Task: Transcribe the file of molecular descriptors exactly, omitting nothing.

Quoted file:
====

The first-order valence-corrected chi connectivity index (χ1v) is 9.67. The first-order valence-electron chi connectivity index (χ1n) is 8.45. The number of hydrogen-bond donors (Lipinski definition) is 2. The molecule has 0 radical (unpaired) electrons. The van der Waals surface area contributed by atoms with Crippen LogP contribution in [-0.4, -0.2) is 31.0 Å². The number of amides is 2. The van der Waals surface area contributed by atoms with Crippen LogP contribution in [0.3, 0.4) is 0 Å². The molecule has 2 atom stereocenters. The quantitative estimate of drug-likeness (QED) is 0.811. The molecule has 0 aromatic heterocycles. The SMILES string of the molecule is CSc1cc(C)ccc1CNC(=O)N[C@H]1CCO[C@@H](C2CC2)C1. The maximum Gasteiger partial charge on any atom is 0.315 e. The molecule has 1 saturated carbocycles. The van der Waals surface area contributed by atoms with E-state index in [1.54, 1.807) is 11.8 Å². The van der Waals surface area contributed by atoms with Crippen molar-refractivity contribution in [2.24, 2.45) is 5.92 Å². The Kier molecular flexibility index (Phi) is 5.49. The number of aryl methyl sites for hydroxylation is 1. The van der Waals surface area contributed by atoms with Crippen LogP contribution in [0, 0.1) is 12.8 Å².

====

The first-order valence-corrected chi connectivity index (χ1v) is 9.67. The first-order valence-electron chi connectivity index (χ1n) is 8.45. The number of hydrogen-bond donors (Lipinski definition) is 2. The molecule has 0 radical (unpaired) electrons. The van der Waals surface area contributed by atoms with Crippen LogP contribution in [-0.4, -0.2) is 31.0 Å². The number of amides is 2. The van der Waals surface area contributed by atoms with Crippen LogP contribution in [0.3, 0.4) is 0 Å². The molecule has 2 atom stereocenters. The quantitative estimate of drug-likeness (QED) is 0.811. The molecule has 0 aromatic heterocycles. The SMILES string of the molecule is CSc1cc(C)ccc1CNC(=O)N[C@H]1CCO[C@@H](C2CC2)C1. The maximum Gasteiger partial charge on any atom is 0.315 e. The molecule has 1 saturated carbocycles. The van der Waals surface area contributed by atoms with E-state index in [1.54, 1.807) is 11.8 Å². The van der Waals surface area contributed by atoms with Crippen molar-refractivity contribution in [2.24, 2.45) is 5.92 Å². The Kier molecular flexibility index (Phi) is 5.49. The number of aryl methyl sites for hydroxylation is 1. The van der Waals surface area contributed by atoms with Crippen LogP contribution in [0, 0.1) is 12.8 Å².